May 27, 2001 1:01 PM
|Thanks for the reply. I'm not sure if "sprain" is the correct term. My Deltoids are suseptable to irritation because of a "slight" instep. I was concerned that my pedaling had irritated the lig. I rolled my foot just slightly and had plenty of pain as a result.
I will practice what you said if it ever stops raining! Somehow I feel like I need to clench up to deliver power and have control. But this could just be something I need to completely relearn.
A different question. If you were setting up a road bike for a new road rider who had some conditioning from the previous season. What cassettes would you install?
May 29, 2001 8:13 AM
|Depends on terrain you will be riding.
I Use 12-23 for flats (where I live it is all flat).
I have a 12-27 for hilly rides.
My normal ride has a 53/39 in front, (But I do have a beater bike with a triple if I'm going to be doing serious hills).
Conditioning will determine which of the gears you push the most, As you get more conditioned you will move up the cassette (over the same course).
Hope this answers your question.
May 25, 2001 3:11 PM
|There is a school of thought which holds that very little power can be added by an upstroke simply because whatever power you try to add is overwhelmed by the opposite foot's downstroke. Power can be added on the forward and rearward motions.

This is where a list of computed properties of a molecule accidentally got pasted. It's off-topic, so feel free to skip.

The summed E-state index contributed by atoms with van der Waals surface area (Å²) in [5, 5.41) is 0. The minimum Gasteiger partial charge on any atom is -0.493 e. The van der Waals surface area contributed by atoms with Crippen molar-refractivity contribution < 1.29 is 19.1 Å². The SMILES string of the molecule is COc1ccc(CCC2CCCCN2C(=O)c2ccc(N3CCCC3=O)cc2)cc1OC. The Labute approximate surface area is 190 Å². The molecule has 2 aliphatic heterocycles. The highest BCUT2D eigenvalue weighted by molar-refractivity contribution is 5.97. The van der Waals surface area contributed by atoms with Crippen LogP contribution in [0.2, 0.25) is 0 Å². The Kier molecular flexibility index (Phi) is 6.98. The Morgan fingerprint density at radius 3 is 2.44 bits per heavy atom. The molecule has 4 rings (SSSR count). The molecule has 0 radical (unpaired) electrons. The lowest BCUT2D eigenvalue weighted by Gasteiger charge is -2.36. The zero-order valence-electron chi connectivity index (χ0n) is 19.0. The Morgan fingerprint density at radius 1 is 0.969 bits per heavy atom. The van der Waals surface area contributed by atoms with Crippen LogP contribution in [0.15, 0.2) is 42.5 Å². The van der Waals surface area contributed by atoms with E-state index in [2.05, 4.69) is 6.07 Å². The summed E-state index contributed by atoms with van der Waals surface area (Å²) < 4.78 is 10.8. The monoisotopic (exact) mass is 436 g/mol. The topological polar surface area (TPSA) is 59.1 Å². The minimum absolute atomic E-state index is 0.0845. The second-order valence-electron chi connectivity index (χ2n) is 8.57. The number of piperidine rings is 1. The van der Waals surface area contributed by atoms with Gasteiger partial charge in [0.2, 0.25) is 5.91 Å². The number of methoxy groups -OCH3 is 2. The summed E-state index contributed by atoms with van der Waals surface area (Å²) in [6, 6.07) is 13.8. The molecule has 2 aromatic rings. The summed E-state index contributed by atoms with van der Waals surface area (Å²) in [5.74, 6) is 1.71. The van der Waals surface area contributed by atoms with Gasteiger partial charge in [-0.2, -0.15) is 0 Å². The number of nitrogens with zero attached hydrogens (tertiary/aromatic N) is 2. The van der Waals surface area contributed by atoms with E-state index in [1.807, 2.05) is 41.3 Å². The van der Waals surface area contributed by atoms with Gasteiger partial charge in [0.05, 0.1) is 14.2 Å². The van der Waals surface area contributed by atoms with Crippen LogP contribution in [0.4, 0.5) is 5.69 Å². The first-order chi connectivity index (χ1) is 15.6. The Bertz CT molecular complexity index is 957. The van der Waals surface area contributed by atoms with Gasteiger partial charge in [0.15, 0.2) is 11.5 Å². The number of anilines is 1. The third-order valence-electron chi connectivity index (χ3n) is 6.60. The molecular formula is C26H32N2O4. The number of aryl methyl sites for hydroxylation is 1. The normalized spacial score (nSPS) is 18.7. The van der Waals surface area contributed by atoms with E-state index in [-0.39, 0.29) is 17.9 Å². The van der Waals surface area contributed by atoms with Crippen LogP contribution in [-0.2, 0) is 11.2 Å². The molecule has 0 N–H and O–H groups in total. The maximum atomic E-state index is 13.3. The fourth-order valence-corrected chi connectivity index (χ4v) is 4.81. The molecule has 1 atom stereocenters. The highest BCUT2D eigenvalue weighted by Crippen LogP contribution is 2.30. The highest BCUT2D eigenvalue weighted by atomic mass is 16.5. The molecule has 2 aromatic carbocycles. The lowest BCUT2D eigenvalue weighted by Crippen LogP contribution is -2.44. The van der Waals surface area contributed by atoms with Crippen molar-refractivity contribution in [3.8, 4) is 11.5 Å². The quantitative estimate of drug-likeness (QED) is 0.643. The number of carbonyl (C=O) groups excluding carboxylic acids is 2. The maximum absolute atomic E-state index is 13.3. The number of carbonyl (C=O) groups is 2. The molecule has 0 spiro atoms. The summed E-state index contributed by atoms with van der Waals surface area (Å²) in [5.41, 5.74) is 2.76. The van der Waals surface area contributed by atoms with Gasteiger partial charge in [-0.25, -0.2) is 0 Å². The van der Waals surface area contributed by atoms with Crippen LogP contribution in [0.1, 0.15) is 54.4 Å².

I think I read this in a Chris Carmichael piece. He is Lance Whathisname's coach.
It has helped me to focus not on the upstroke but instead on keeping the steady power going down, backward, and then forward. Up pretty well takes care of itself. Once the motion is learned, it turns into a spin like the other posters describe as the goal.
|Scrunching toes bad. Relaxing foot good.||ScottV|
May 25, 2001 6:22 PM
|I have no idea if your tech caused the sprain but I can tell you that you should try to relax your foot. Aslo try to work on the down stroke first and forget about the upstroke. A good way to work on this is the classic scraping mud off your shoes. That is try to mimic this motion on the down stroke.|
|Scrunching toes bad. Relaxing foot good.||look271|
May 27, 2001 2:45 PM
|You're exactly right. I find that the scraping the mud thing works great. Sometimes, if the going gets really ugly (steep and I don't want to stand),I shift further back on the seat to get my hamstrings more involved. Gives the quads a break. FWIW, I've read that pulling up on the upstroke is of little or no value.You just can't generate enough power to make a difference in your spin.|
May 28, 2001 10:23 PM
|It FINALLY stopped raining, so I went out and practiced. What a huge difference! The first thing I noticed is that, when it came time to stand, I could actually do it. All that clenching would sap my stength in the first half of the hill. Then, when I tried to call on my legs to stand, it burned too much. I could only push out like three strokes. Since Saturday I've climbed whole "hills" standing. I've also begun spinning at a faster cadence, which (I think) is a good thing.
THANK YOU THANK YOU THANK YOU